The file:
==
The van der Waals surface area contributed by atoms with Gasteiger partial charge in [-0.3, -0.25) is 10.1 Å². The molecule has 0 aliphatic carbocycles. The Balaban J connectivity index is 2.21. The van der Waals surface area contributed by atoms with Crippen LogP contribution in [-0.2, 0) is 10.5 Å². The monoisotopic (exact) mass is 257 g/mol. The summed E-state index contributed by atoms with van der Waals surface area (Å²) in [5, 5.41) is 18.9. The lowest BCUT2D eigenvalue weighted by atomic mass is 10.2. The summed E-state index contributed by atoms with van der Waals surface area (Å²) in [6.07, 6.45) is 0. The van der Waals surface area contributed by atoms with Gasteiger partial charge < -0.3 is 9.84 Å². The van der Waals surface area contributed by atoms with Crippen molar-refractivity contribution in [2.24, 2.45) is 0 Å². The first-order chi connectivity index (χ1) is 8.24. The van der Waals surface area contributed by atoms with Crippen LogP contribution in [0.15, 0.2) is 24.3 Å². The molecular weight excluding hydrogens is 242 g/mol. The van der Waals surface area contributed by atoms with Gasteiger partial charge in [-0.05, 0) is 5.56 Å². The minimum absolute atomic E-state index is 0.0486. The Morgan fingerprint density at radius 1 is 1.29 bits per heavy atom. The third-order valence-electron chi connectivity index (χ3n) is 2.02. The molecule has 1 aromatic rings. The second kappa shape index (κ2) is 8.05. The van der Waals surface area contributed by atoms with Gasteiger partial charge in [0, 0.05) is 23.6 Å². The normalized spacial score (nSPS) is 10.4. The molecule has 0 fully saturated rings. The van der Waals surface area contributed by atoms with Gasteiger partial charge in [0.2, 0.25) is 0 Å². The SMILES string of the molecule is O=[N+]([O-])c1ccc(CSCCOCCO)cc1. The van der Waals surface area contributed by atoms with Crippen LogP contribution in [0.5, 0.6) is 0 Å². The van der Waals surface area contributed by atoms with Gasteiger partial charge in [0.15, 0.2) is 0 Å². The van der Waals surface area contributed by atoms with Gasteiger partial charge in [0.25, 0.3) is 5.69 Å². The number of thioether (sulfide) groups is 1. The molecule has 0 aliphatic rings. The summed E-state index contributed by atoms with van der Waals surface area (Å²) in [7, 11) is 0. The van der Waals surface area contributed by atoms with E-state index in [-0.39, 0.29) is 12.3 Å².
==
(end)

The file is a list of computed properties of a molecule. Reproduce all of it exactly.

The van der Waals surface area contributed by atoms with Gasteiger partial charge in [-0.3, -0.25) is 10.1 Å². The molecule has 0 aliphatic carbocycles. The Balaban J connectivity index is 2.21. The van der Waals surface area contributed by atoms with Crippen LogP contribution in [-0.2, 0) is 10.5 Å². The monoisotopic (exact) mass is 257 g/mol. The summed E-state index contributed by atoms with van der Waals surface area (Å²) in [5, 5.41) is 18.9. The lowest BCUT2D eigenvalue weighted by atomic mass is 10.2. The summed E-state index contributed by atoms with van der Waals surface area (Å²) in [6.07, 6.45) is 0. The van der Waals surface area contributed by atoms with Gasteiger partial charge < -0.3 is 9.84 Å². The van der Waals surface area contributed by atoms with Crippen molar-refractivity contribution in [2.24, 2.45) is 0 Å². The first-order chi connectivity index (χ1) is 8.24. The van der Waals surface area contributed by atoms with Crippen LogP contribution in [0.15, 0.2) is 24.3 Å². The molecular weight excluding hydrogens is 242 g/mol. The van der Waals surface area contributed by atoms with Gasteiger partial charge in [-0.05, 0) is 5.56 Å². The minimum absolute atomic E-state index is 0.0486. The Morgan fingerprint density at radius 1 is 1.29 bits per heavy atom. The third-order valence-electron chi connectivity index (χ3n) is 2.02. The molecule has 1 aromatic rings. The second kappa shape index (κ2) is 8.05. The van der Waals surface area contributed by atoms with Gasteiger partial charge in [0, 0.05) is 23.6 Å². The normalized spacial score (nSPS) is 10.4. The molecule has 0 fully saturated rings. The van der Waals surface area contributed by atoms with Gasteiger partial charge in [0.2, 0.25) is 0 Å². The SMILES string of the molecule is O=[N+]([O-])c1ccc(CSCCOCCO)cc1. The van der Waals surface area contributed by atoms with Crippen LogP contribution in [0.5, 0.6) is 0 Å². The van der Waals surface area contributed by atoms with Gasteiger partial charge in [0.15, 0.2) is 0 Å². The van der Waals surface area contributed by atoms with Gasteiger partial charge in [0.25, 0.3) is 5.69 Å². The number of thioether (sulfide) groups is 1. The molecule has 0 aliphatic rings. The summed E-state index contributed by atoms with van der Waals surface area (Å²) in [7, 11) is 0. The van der Waals surface area contributed by atoms with E-state index in [-0.39, 0.29) is 12.3 Å².